The bill, tied to reauthorization of highway funding, also seeks a nationwide cap on the number of boards, the prohibition of tree cutting for board visibility and other measures.
OAAA IS CONFIDENT
"We're not taking this threat lightly," said Ruth Segal, exec VP-government affairs for the Outdoor Advertising Association of America. "We feel fairly confident we can control this legislation and it will not go far."
"Tax committees made it clear this is a year for no new taxes. And the movement in Washington is that government is too big," Ms. Segal said. "That philosophy doesn't fit in with [Scenic America's] efforts for greater government control."
Scenic America said in a new report that the 1965 Highway Beau-tification Act is a "failure" with numerous loopholes and that federal and state regulation of outdoor boards is lax.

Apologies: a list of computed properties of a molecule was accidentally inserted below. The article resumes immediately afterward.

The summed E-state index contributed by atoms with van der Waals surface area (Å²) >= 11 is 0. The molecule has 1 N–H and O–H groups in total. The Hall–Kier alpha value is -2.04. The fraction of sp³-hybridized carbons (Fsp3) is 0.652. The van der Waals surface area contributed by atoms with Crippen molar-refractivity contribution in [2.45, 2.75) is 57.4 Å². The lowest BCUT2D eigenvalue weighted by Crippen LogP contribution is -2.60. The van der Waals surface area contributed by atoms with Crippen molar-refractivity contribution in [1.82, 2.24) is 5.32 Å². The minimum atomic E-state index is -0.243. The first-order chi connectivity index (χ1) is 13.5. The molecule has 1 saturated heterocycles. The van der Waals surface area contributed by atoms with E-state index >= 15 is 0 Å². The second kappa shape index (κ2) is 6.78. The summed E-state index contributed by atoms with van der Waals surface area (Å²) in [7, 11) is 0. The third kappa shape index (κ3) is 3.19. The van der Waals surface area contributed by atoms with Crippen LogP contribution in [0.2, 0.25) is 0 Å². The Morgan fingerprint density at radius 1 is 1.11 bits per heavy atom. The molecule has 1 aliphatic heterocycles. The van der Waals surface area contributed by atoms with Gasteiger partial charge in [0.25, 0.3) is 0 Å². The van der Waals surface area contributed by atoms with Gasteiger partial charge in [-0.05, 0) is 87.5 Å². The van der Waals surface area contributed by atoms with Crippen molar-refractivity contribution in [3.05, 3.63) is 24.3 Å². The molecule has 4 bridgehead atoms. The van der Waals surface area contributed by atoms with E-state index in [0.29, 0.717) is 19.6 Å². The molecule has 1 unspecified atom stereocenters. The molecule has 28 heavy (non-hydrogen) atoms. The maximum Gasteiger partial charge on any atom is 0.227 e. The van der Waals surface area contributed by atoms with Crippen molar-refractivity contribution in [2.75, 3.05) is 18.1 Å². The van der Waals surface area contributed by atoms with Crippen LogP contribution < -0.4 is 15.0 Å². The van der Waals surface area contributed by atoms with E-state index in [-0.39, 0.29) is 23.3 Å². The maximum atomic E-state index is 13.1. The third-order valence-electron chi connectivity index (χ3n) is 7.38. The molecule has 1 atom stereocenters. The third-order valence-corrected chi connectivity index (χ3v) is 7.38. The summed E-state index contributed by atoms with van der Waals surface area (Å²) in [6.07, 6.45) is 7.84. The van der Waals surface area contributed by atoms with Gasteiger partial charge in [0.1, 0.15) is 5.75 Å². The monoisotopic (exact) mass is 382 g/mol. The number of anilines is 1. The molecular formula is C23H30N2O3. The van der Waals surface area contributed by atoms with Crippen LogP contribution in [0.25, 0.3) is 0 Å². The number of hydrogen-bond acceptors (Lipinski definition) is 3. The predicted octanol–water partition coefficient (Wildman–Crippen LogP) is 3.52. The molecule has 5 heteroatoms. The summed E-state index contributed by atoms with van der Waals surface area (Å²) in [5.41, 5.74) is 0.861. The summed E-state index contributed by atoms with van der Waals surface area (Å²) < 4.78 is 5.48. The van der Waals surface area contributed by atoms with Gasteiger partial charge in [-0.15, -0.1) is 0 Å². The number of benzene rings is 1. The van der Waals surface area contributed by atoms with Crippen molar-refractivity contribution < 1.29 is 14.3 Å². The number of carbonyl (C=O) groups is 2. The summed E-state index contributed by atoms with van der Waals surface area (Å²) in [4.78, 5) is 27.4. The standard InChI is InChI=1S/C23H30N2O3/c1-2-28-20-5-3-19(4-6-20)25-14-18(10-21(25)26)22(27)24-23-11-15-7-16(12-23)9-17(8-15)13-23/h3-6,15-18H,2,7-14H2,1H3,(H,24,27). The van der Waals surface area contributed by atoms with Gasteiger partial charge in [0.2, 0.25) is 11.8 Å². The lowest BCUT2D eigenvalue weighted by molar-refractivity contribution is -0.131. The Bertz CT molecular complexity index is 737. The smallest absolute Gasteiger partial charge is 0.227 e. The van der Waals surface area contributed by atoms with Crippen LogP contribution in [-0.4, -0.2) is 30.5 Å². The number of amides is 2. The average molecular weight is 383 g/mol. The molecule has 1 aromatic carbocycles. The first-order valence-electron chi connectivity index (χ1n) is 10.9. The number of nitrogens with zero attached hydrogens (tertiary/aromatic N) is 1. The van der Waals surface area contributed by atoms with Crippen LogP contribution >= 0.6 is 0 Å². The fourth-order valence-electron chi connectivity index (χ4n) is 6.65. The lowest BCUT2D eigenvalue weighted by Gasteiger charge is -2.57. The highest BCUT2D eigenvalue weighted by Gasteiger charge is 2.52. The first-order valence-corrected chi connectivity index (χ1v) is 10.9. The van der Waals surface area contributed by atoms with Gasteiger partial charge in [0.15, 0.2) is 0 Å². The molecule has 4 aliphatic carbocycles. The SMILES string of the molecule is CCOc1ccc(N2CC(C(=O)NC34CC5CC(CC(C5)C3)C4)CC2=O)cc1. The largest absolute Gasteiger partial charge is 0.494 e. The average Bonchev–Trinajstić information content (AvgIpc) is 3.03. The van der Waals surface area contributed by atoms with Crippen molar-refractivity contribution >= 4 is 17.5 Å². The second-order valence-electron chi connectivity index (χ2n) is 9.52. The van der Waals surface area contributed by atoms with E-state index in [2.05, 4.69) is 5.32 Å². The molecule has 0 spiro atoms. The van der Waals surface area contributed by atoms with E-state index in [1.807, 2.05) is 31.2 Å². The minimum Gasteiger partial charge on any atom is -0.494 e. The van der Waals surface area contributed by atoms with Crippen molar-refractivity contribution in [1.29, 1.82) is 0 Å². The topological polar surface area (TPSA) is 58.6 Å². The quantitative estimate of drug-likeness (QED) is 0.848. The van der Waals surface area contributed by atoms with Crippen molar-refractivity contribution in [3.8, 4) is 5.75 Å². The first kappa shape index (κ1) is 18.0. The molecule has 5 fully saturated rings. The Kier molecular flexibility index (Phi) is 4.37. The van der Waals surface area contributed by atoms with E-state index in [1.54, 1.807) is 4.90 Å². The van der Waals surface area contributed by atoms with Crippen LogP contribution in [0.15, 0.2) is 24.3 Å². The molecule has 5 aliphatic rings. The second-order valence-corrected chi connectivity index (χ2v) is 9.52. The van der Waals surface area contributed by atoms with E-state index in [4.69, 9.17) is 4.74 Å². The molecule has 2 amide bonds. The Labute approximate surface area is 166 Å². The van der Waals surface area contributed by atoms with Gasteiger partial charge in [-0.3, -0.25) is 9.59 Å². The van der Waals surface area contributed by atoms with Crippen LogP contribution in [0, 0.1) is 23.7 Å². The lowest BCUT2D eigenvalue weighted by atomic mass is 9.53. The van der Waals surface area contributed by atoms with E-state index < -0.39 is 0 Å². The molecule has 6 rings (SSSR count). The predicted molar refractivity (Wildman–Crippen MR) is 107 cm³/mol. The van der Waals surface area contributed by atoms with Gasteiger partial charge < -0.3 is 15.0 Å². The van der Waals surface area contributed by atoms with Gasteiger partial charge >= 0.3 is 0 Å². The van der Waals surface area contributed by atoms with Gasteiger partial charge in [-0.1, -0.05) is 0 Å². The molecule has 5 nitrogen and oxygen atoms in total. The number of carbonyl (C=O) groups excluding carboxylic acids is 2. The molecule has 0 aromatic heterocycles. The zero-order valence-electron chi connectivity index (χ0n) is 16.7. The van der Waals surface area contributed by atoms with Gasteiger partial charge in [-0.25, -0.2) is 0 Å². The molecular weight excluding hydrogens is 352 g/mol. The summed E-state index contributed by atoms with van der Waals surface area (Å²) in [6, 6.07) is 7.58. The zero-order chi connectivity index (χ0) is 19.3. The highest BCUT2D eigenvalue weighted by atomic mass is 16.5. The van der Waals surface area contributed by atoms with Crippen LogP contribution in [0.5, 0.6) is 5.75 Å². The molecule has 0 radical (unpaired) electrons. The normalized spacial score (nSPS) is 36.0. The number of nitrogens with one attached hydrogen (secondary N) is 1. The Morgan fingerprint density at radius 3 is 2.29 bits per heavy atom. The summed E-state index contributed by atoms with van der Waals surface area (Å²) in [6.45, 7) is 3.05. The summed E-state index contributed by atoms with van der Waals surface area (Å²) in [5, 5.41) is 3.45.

Even though boards are supposed to be limited to commercial and industrial areas, Scenic America contends many of the 5,000 to 15,000 new boards erected annually violate that rule.
"They're doing their darnedest to prove we're a public health hazard," said Ms. Segal. "Their opposition makes our job easier, since they come across as fanatics."
States with the strongest board growth were Ohio, Nevada, Washington and West Virginia, Scenic America said. OAAA said annual board growth rate is 7% nationally.
The outdoor industry has been under a similar threat periodically for years.
"They take a potshot at us with every highway bill, it's just a different cast of characters," said OAAA President Nancy Fletcher. "I don't even expect a